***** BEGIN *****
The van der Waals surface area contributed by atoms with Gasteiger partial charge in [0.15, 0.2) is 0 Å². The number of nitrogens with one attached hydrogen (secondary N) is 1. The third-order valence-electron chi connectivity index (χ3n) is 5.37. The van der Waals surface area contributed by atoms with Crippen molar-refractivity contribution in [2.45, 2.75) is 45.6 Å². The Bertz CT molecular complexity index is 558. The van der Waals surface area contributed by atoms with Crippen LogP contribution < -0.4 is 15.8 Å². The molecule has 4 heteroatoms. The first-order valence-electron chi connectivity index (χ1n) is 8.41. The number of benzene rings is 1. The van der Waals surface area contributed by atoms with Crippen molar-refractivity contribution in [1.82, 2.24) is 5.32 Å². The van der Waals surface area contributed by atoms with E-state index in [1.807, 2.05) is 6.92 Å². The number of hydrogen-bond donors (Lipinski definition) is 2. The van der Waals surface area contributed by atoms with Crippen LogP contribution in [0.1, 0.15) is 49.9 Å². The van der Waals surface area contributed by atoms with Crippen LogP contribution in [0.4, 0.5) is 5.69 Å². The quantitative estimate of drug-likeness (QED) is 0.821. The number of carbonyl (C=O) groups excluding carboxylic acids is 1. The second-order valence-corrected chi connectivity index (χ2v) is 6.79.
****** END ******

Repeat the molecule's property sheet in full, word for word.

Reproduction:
The van der Waals surface area contributed by atoms with Gasteiger partial charge in [0.15, 0.2) is 0 Å². The number of nitrogens with one attached hydrogen (secondary N) is 1. The third-order valence-electron chi connectivity index (χ3n) is 5.37. The van der Waals surface area contributed by atoms with Crippen molar-refractivity contribution in [2.45, 2.75) is 45.6 Å². The Bertz CT molecular complexity index is 558. The van der Waals surface area contributed by atoms with Crippen LogP contribution < -0.4 is 15.8 Å². The molecule has 4 heteroatoms. The first-order valence-electron chi connectivity index (χ1n) is 8.41. The number of benzene rings is 1. The van der Waals surface area contributed by atoms with Crippen molar-refractivity contribution in [1.82, 2.24) is 5.32 Å². The van der Waals surface area contributed by atoms with E-state index in [1.807, 2.05) is 6.92 Å². The number of hydrogen-bond donors (Lipinski definition) is 2. The van der Waals surface area contributed by atoms with Crippen LogP contribution in [0.1, 0.15) is 49.9 Å². The van der Waals surface area contributed by atoms with Crippen LogP contribution in [0.4, 0.5) is 5.69 Å². The quantitative estimate of drug-likeness (QED) is 0.821. The number of carbonyl (C=O) groups excluding carboxylic acids is 1. The second-order valence-corrected chi connectivity index (χ2v) is 6.79.